July 5, 2011

Working in Pennsylvania: Thrashing

Our journey to Horse Progress Days in Pennsylvania started early, sidelined at our friend Henry's farm to help him with an important summer chore. The family was gathered for thrashing - that is the process of cutting straw, putting it through a thrasher that both releases the speltz off the shaft (used as a grain for feeding the livestock) and bales straw. It is a hot, noisy, dusty, dirty job - one that requires co-operation from human laborers and animal workers alike.

Click on the title of this blog to see a video of this process on Youtube.

The best part of this chore is gathering under the shade trees afterwards, drinking mint iced tea and eating rich chocolate cake and ice cream. Listening to seasoned farmers tell their war stories with mules and work horses, watching the children gallop their ponies through the barnyard. It is a rich life.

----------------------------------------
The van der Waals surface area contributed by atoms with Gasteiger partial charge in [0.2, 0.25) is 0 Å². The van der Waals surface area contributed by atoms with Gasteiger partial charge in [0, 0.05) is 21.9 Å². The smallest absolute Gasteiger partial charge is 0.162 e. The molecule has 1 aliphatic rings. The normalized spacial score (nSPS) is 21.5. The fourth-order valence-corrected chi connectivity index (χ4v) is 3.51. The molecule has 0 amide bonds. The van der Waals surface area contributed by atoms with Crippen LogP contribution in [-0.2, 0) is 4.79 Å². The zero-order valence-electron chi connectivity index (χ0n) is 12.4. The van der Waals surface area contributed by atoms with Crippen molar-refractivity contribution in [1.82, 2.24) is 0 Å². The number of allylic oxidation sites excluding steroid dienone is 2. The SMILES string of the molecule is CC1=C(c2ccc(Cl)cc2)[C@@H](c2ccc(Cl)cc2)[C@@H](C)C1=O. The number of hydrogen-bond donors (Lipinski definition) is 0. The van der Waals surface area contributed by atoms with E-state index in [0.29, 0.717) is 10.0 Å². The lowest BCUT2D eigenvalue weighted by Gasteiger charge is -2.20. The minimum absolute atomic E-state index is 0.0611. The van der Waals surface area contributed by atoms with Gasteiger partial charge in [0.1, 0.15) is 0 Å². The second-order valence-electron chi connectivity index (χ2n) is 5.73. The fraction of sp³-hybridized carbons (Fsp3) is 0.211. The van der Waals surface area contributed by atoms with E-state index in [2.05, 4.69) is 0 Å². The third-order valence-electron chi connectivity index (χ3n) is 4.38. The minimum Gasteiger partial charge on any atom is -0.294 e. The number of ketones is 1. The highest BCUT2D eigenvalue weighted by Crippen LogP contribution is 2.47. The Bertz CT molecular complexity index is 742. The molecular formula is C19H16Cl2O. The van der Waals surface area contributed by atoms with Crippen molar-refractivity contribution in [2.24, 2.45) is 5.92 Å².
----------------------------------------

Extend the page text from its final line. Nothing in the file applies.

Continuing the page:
Photos: Top: The eldest daughter stands by one of three mule teams, watching the straw come through the thrasher.
Second: Moving the straw along.
Third: One of the young sons bringing another load in on a flat wagon.
Four: Belts powered by the engine of a dozer run the thrasher. The mule team is pulled up right along side this horrendously noisy machine, and stand there while workers unload the straw.
Bottom: The three teams (five mules and a Perch cross) standing at the hitching rail after the job is done, glad to be resting, too.

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